September 2017 Featured Educator: Zulma Torres
Zulma Torres taps into her personal experiences and studies in the field of education to support language learners on the island of St. Croix.
Where do you teach? What ages/grade(s)? How long have you been a teacher and how long have you been at your current school?
I am an ESL teacher for ELLs from 9th-12th grade at St. Croix Central High School, USVI. I have been teaching for 30 years. I worked at the elementary school level for 28 years and 2 years at the Central High School. I have been working at my current school for two years.
What is your class, school and district like? Can you tell me a little about its location, size and about the composition of the student body?
My class atmosphere is nurturing, loving, and respectful. I praise, motivate, and encourage my students to always try to do their best. In the United States Virgin Islands, teaching English as a second language has always been a part of our educational system. The Hispanic population of the United States Virgin Islands is about 17%. Most ELLs are first generation immigrants who have left their country looking for other avenues for a better life.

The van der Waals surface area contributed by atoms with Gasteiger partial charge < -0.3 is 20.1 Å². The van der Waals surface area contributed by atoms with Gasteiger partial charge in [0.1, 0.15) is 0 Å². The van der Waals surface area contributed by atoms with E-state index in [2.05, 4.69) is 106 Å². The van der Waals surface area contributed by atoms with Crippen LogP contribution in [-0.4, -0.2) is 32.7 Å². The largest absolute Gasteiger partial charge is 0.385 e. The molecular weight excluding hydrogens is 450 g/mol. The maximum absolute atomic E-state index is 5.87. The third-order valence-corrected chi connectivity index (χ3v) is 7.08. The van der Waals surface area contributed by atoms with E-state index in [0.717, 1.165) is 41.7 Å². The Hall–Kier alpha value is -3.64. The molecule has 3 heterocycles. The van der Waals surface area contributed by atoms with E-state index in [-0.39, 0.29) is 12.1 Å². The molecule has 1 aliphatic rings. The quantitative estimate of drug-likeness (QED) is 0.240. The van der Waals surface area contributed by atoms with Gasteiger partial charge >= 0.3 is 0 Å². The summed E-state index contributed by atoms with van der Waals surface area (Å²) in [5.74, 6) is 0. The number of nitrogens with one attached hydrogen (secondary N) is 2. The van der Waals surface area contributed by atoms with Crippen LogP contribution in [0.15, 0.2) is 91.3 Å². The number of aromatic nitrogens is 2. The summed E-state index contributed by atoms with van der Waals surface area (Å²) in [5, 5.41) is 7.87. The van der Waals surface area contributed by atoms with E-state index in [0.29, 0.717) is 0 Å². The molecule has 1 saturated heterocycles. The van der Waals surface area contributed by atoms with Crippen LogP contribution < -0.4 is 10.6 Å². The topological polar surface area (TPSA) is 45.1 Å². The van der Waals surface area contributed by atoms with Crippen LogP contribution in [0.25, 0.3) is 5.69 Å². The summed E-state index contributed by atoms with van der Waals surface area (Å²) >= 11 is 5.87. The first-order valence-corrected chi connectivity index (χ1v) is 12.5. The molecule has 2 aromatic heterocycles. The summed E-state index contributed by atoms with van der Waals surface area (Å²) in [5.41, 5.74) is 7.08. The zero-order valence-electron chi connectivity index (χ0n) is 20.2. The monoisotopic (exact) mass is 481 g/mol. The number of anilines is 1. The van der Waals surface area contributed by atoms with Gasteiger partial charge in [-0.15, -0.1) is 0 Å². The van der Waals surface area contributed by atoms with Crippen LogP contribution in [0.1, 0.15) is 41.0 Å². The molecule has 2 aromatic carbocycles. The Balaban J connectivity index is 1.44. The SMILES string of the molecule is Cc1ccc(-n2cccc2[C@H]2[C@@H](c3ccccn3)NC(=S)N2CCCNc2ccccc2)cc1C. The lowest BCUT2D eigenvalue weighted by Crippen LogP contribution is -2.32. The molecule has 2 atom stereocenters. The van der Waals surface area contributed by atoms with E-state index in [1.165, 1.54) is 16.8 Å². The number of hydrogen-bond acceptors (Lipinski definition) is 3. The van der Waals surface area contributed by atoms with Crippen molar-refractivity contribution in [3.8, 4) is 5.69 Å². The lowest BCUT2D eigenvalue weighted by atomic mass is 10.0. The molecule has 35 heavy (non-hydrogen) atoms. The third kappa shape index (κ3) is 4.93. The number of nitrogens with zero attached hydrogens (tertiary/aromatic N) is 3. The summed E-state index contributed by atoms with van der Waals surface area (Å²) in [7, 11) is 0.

The District of St. Croix has a population of 322 ELLs from K-12th grade ELLs are placed in regular classrooms and receive ESL services. Some public schools of the Virgin Islands provide the pull-out and push-in method. At my site the ESL teachers teach content areas to ELLs from 9th-12th grade. There are no more than 15 students in each class. The USVI Department of Education has a very positive attitude towards ESL education.
Why are you an educator? What do you love about your job? What frustrates you?
Education is not preparation for life; education is life itself – John Dewey. Education begins as long as you have the use of knowledge, where you want to share what you learn with someone else or with everyone. My humble parents, both religious, attended church every day. They were my first teachers. My father was proud to be a caretaker, while my mother, with only a first-grade education, instilled in me the life lessons that helped me become who I am today.